A bill to create a new market for financing mortgages that would help wean the $10.6 trillion U.S. mortgage market off government support advanced in the House of Representatives Tuesday.
The bill aims to establish a market for covered bonds, securities issued by banks and backed by pools of loans.
The loans underlying covered bonds remain on the issuer's balance sheet. That is different from the current U.S. mortgage system, where lenders sell many of the loans they make to government-sponsored Fannie Mae and Freddie Mac, which then repackage them as securities for investors.
The Obama administration supports the legislation in the House Financial Services Subcommittee on Capital Markets and Government Sponsored Enterprises which is backed by voice vote legislation from Republican Representative Scott Garrett.
The bill would have to be approved by the full committee, then the full House and the Senate before being sent to President Barack Obama for his signature into law.
Garrett, of New Jersey, thinks a covered bond market could lessen the role of Fannie Mae and Freddie Mac.
Senator Charles Schumer, a New York Democrat, said in March he was considering introducing a version of Garrett's bill in the Senate.
Representative Carolyn Maloney, a New York Democrat, backed Garrett's bill as one way to help the U.S. mortgage market on the margins, though she cautioned that it is not a panacea.
"Why not give it a chance?" Maloney said, adding that she considers covered bonds "a strong tool we could use to help ... our housing market rebound."
The government seized Fannie Mae and Freddie Mac in 2008 as losses on the loans they held spiraled.
The government, through Fannie Mae, Freddie Mac and the Federal Housing Administration, now backs almost nine in 10 new mortgages.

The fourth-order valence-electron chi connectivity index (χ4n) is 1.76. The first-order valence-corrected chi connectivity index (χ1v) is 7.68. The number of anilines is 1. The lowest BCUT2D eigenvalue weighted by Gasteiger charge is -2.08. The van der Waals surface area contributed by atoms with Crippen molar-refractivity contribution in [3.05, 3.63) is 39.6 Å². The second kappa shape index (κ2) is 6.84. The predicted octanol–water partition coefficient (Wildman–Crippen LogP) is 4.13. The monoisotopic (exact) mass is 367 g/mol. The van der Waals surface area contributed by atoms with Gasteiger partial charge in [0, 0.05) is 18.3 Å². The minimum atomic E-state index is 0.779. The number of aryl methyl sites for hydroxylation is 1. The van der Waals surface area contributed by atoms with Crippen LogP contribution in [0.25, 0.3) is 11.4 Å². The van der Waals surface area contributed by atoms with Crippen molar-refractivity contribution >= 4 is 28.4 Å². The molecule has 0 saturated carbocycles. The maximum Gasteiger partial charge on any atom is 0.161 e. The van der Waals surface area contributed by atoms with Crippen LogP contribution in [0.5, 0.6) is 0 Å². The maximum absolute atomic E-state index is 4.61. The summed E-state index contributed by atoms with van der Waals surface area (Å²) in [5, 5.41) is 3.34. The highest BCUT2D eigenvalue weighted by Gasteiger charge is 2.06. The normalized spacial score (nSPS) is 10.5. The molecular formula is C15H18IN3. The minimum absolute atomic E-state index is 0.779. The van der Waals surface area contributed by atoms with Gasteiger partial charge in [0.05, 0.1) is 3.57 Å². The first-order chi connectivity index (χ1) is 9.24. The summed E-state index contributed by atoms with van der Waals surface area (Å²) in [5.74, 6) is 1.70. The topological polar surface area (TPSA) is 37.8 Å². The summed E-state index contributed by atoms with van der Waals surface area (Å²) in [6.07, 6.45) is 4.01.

In Europe, covered bonds have long been in use. But they have failed to catch on in the United States.
In a covered bond system, banks can borrow against the value of the underlying mortgages to obtain fresh capital to extend further loans. The bond investors have the right to those underlying assets in the case of a bank default.
The Federal Deposit Insurance Corporation has warned a covered bond system could put its bank deposit insurance fund at increased risk for losses because the investors would have seniority over the agency in the event of default.
Treasury Secretary Timothy Geithner has said the FDIC concerns are legitimate and would have to be worked out.
"For this to work, you would be putting the taxpayer in some sense behind private investors, and that has its own consequences, but that is something we can work through and I think it can play a greater role in our system," Geithner said in March.
The White House and Congress are in the midst of a major policy debate on how to overhaul the finance system for buying U.S. homes, which collapsed in 2008.
The Obama administration in February announced several steps to make those government-backed mortgages more expensive in a bid to lure private capital back to the mortgage market.
It also announced plans to phase-out Fannie Mae and Freddie Mac over time and presented Congress with three options for replacing them long-term.
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